Giulia, I think that’s the name of the song, the only word I understood anyway since the rest of the lyrics were incomprehensible as English was an unknown language to me.
The juke-boxe at the two bars at the Marina, beyond the canal that led to the Cedrino river, last obstacle before we could reach the shore, played it very loud on the beach. There was always somebody with some spare change; unfailingly they used to leave the table, forgetting for just one moment their ichnusa beer, and insert the fifty lire coin so that Giulia, after a long orchestra introduction which was a very common thing in the 80’s songs, would started again.
In those years Orosei didn’t even know what tourist reception was and while VIP and newly rich people assaulted the not-too-far Costa Smeralda, in this small village at the border with the still wild Barbagia, we stayed cautiously far from the vacationers confusion. People lived mostly out of fishing, agriculture and some livestock. The Cedrino Valley produced a lot of things, amongst the others I still remember the huge yellow peaches, juicy and very sweet. The few tourists around were mainly emigrants coming back to their Mother Land with their families and few Germans looking for new adventures, always hunting for unconventional itineraries. We also ended up there by chance, driving along the coast on the Orientale Sarda after disembarking the ferry, with the intention to reach Tonara, my father’s village, at the feet of the Gennargentu mountain.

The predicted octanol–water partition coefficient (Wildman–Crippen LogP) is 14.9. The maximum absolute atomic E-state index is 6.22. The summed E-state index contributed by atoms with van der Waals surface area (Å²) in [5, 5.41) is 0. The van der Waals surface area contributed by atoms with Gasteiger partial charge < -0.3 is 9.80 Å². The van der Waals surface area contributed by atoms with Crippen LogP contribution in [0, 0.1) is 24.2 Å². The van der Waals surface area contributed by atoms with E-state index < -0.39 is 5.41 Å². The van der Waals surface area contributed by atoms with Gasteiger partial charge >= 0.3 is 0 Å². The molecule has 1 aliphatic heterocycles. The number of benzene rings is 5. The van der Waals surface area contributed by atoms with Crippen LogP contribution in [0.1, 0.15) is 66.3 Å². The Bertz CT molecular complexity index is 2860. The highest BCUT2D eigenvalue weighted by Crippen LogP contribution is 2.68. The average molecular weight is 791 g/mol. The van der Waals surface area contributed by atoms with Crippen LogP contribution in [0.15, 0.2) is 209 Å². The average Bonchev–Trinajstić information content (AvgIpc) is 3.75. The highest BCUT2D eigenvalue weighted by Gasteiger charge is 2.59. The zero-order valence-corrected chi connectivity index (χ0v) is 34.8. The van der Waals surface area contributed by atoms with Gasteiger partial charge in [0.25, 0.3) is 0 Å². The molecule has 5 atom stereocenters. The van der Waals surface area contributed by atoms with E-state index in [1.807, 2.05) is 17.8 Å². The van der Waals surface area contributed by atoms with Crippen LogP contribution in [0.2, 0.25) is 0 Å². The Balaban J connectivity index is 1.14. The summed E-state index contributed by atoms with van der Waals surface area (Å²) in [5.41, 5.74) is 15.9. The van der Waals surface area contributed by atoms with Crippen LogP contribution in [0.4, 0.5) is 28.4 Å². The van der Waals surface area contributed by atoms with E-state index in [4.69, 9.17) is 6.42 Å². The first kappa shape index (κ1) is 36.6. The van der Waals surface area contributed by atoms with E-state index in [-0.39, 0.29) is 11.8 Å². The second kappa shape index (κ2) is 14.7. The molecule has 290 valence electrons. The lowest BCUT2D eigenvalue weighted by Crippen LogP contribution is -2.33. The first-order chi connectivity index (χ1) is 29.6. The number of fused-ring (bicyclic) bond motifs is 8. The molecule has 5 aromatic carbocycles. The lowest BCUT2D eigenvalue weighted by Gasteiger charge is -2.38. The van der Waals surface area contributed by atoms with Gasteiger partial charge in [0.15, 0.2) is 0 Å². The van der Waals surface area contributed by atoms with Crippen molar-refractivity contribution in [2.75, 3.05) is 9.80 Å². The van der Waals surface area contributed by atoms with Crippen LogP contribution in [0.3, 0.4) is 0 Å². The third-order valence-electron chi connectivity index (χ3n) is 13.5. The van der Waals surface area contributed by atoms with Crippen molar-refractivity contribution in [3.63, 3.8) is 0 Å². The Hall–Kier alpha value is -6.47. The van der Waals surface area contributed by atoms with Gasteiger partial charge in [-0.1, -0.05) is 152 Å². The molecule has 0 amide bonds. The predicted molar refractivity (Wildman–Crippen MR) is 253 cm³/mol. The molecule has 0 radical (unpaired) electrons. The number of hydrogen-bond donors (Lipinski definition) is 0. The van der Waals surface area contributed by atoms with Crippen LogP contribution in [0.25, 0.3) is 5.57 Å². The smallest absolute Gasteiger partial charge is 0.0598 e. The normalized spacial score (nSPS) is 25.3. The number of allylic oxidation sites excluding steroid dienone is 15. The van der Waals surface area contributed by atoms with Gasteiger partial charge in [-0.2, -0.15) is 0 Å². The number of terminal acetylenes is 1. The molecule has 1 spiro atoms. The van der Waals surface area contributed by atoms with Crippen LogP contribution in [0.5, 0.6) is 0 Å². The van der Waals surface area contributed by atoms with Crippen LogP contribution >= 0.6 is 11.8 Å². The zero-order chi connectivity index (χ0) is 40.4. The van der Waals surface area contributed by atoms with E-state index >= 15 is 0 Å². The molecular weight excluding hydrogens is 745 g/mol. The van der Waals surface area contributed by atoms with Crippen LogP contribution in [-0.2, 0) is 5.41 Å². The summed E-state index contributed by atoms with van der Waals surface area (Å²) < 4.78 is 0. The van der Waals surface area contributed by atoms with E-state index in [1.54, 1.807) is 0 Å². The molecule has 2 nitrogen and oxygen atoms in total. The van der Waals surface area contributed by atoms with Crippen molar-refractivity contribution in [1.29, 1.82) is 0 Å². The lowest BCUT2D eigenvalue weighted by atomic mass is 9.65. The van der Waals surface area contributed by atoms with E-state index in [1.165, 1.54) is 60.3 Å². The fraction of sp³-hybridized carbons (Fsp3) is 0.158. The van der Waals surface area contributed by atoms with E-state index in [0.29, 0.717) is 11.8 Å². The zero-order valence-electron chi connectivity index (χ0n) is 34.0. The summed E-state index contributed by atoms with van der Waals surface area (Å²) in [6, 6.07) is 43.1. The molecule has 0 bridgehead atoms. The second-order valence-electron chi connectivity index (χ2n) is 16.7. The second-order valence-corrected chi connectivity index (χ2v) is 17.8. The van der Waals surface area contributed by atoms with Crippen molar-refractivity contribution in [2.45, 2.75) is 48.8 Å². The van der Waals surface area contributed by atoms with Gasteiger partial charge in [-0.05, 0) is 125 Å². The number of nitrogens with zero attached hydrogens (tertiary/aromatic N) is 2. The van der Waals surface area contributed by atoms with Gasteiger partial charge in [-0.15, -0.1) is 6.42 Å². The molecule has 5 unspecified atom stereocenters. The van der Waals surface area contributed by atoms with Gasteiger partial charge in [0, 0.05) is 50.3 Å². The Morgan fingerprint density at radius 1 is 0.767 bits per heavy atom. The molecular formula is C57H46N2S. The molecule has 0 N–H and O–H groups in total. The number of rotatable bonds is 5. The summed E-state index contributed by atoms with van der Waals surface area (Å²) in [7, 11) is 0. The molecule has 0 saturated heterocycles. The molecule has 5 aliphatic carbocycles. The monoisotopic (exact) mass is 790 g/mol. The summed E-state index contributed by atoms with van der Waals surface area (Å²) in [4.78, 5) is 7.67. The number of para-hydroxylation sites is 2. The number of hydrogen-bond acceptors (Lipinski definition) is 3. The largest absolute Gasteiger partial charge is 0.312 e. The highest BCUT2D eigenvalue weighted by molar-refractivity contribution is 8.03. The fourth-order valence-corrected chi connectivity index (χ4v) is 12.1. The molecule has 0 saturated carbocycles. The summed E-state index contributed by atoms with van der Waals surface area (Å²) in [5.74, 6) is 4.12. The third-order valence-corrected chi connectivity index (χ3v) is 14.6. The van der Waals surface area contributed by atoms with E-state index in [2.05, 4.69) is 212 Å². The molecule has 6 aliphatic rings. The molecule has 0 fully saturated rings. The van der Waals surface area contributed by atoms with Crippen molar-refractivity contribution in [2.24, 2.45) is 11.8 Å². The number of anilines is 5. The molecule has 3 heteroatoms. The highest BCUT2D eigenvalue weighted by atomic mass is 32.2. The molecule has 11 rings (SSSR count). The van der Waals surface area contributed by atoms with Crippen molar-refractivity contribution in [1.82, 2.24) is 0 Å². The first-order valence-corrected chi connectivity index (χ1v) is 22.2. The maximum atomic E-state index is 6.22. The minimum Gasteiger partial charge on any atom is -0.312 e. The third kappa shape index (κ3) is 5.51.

We discovered a town that like its name suggested, was really a golden place, still beautiful and wild and with an amazing sea. The village was far from the water: in the old ages the coast was dangerous, marauders and malaria were enemies to keep far and away. Orosei was separated from the Marina (at the time it was just a open space by the sea with two run-down kiosks,) by two long straight roads, which didn’t stop the shepherds from grazing their lazy cows down at the beach.
The coast seemed endless, not yet splitted by the harbors; it was a huge sandy sweep and during the clearest days one felt like he could embrace the entire Gulf of Orosei. There were very few bathers there and all kept a polite distance from each other. The patrons on the beach were all different; women with the traditional Sardinian costume and the shawl on their heads, men wearing boots and undershirts, laying flat with their big bellies on mattresses they brought from home, and far from where we were (unfortunate thing for a kid like me!) some perturbing nudist. During the weekends, people from the near-by towns used to invade the beach, above all, the young kids from Galtelli who reached Orosei riding in the back of old “Ape”. They used to organize unforgettable soccer games involving everybody around, playing the Italy-Germany final game over and over again, mindful of the world cup we had just won. They only stopped for the afternoon snack and one way or the other they were always able to move the other mothers to pity, so the Nutella marks went above and beyond their lips, sign that they scarfed down the sandwiches obtained with their tricks.